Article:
Get Ready to Pay More for Beer

Get Ready to Pay More for Beer

By Mark Nestmann • March 13, 2018

It’s a punch to the gut from a president who claims to be uniquely in touch with American workers.

President Donald Trump has announced that he will impose new tariffs on imported steel (25%) and aluminum (10%). These tariffs will increase the domestic price of many products, including America’s favorite libation: beer.

The most convenient way to transport beer is in aluminum cans. And beer manufacturers estimate that the new aluminum tariffs will force them to increase beer prices to the tune of more than $250 million annually.

Of course, the tariffs may reduce the social problems associated with alcohol consumption, such as drunk driving, so I suppose that they could be construed as an economic benefit. But by any other economic measure, tariffs are a lose-lose proposition. All parties involved – both the US and the countries targeted by the tariffs – will be worse off.

It’s obvious how countries targeted by tariffs suffer economically. Those countries’ exports to the US – e.g., shipments of Heineken beer from the Netherlands to the US – are likely to fall. But some exports will continue, and the domestic businesses that use or distribute products that are tariffed will pay more for them. Again, beer is a great example, as is any other product made with imported steel or aluminum.

Tariffs are also a lose-lose proposition from a jobs standpoint. Some workers in steel and aluminum factories in those countries targeted in the latest round of tariffs will likely lose their jobs or be forced to work shorter hours as a result of decreased demand from the US.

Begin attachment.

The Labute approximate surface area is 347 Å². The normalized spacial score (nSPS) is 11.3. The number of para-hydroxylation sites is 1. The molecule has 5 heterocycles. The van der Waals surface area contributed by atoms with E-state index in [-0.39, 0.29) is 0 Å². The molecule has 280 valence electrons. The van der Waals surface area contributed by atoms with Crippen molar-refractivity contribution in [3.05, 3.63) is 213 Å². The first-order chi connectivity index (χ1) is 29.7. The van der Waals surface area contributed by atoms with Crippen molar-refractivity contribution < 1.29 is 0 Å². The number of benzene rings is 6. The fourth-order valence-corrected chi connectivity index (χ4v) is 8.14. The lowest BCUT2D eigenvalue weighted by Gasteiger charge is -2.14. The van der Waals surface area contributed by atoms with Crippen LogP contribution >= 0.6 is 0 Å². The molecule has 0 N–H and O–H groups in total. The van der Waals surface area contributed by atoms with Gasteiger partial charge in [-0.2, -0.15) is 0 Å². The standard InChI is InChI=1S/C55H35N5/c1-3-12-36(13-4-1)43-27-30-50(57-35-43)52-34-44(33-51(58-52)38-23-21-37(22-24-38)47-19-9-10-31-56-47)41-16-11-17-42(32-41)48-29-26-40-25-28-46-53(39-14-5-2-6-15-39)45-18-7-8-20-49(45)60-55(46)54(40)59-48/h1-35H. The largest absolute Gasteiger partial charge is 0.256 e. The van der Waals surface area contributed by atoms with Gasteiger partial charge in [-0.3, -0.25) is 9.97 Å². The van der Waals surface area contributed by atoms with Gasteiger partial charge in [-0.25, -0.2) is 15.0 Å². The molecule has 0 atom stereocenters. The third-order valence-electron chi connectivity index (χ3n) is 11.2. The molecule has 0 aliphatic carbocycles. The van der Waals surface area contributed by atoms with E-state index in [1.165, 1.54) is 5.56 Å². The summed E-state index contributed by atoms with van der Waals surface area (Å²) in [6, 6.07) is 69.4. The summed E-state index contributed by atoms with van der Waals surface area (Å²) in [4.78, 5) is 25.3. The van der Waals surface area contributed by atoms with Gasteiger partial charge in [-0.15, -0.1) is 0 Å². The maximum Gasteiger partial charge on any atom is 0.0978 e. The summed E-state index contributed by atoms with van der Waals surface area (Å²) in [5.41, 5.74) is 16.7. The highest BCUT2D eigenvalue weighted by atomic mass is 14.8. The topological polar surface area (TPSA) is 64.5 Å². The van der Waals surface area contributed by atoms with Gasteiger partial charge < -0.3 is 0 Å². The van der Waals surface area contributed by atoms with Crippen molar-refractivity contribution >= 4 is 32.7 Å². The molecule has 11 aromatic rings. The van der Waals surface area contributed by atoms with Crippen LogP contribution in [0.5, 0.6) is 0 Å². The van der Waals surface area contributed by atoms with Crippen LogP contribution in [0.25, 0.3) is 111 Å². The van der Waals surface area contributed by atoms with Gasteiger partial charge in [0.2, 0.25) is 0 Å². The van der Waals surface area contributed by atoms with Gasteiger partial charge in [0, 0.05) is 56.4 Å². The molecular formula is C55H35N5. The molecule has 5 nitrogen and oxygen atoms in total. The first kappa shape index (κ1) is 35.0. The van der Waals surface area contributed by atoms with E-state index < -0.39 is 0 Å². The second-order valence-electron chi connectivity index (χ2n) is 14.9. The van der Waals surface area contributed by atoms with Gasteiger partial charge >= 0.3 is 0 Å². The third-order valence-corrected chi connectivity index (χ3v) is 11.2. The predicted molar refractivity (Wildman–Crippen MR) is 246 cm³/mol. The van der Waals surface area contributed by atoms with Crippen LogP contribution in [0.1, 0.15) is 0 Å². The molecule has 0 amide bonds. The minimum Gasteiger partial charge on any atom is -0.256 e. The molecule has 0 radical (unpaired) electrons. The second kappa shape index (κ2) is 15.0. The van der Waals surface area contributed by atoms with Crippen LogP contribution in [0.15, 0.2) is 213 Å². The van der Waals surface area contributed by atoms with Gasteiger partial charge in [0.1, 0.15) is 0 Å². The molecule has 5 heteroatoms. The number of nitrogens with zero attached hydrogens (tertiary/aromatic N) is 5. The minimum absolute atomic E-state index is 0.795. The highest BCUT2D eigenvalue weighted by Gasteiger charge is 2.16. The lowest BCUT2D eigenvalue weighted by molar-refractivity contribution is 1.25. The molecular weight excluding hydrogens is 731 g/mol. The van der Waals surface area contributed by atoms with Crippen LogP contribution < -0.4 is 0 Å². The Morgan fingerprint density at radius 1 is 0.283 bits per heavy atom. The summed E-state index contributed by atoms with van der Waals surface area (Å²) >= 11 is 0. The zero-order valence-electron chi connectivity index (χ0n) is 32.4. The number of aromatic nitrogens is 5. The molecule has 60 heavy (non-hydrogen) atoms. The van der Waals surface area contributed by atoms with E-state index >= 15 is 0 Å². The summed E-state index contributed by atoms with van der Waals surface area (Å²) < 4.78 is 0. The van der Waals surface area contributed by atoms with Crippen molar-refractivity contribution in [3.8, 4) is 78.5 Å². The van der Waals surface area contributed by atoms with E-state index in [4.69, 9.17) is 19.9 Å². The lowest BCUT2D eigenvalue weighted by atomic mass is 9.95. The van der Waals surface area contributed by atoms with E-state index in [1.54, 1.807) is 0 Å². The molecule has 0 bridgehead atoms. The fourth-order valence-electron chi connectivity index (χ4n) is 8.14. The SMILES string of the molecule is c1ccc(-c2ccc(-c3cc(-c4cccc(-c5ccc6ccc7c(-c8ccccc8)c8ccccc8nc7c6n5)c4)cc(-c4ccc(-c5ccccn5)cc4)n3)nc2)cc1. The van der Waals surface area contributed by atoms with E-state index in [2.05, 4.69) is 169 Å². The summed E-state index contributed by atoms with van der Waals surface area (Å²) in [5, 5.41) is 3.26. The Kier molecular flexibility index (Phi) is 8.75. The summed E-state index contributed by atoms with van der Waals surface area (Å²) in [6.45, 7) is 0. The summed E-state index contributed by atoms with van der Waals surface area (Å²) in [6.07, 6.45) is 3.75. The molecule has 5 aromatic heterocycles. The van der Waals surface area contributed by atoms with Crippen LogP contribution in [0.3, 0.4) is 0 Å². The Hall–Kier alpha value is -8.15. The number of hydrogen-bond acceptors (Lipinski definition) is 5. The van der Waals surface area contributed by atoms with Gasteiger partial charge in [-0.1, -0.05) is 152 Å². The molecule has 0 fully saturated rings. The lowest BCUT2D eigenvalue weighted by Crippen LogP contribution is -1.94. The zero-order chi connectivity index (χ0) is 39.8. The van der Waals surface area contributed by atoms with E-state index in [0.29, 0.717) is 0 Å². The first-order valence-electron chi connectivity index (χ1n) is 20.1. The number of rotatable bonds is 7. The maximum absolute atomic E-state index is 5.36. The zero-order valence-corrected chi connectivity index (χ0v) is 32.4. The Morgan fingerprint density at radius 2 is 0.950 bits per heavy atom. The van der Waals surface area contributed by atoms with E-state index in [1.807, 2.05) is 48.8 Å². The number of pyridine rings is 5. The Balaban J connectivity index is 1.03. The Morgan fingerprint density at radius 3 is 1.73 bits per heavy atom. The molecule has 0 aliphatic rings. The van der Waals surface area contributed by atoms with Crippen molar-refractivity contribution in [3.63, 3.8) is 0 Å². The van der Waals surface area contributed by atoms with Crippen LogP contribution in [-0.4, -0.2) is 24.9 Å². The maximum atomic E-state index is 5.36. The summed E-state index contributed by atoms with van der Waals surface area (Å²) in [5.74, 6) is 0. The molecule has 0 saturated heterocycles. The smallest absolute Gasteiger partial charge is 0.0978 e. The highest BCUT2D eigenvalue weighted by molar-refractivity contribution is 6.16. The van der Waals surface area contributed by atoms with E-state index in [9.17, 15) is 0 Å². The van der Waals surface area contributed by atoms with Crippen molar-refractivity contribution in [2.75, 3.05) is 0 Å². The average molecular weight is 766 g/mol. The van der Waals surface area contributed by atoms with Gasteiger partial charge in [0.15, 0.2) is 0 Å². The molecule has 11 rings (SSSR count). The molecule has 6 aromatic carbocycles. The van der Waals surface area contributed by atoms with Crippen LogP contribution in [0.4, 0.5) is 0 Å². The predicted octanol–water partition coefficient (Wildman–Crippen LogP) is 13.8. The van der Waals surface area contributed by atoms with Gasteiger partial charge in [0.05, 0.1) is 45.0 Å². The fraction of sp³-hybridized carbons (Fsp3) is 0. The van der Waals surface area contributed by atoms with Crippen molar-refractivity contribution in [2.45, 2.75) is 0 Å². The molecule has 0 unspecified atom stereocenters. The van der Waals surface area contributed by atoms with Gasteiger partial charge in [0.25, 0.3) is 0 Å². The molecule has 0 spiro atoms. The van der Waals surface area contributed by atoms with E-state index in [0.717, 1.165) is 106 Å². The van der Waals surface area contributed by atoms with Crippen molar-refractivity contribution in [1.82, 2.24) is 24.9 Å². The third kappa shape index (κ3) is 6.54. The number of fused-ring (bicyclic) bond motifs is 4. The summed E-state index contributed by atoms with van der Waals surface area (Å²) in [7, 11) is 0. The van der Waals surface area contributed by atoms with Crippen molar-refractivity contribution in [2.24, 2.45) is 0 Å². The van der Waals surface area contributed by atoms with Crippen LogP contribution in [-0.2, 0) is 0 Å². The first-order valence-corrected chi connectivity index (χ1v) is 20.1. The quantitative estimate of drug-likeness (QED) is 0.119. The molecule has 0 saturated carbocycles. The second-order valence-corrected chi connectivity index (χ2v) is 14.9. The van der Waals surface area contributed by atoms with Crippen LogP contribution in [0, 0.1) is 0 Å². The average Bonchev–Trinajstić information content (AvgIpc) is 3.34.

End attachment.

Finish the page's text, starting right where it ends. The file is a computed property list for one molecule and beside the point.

The tariffs will also have a negative impact on the domestic job market. Here in the US, higher prices for steel and aluminum will mean that domestic manufacturers will pay more than their global competitors who use the same products. That will make vehicles, aircraft, and any other products manufactured in the US more expensive. Higher prices will dampen consumer demand.

Less demand will result in reduced production. More than seven million people work in the American automotive industry. How many of them will lose their jobs or be forced to work shorter hours due to Trump’s short-sighted tariffs?

Trump defends tariffs based on his understanding of the “balance of trade.” A balance of trade is the difference between the value of a country's imports and its exports for a given period.

As the president stated on Twitter:

When a country (USA) is losing many billions of dollars on trade with virtually every country it does business with, trade wars are good, and easy to win. Example, when we are down $100 billion with a certain country and they get cute, don’t trade anymore-we win big. It’s easy!

If only if it was that easy… But it’s not. For instance, the countries that have the largest trade surpluses with the US are:

  • China - $375 billion
  • Mexico -$71 billion
  • Japan - $69 billion
  • Germany - $65 billion
  • Canada - $18 billion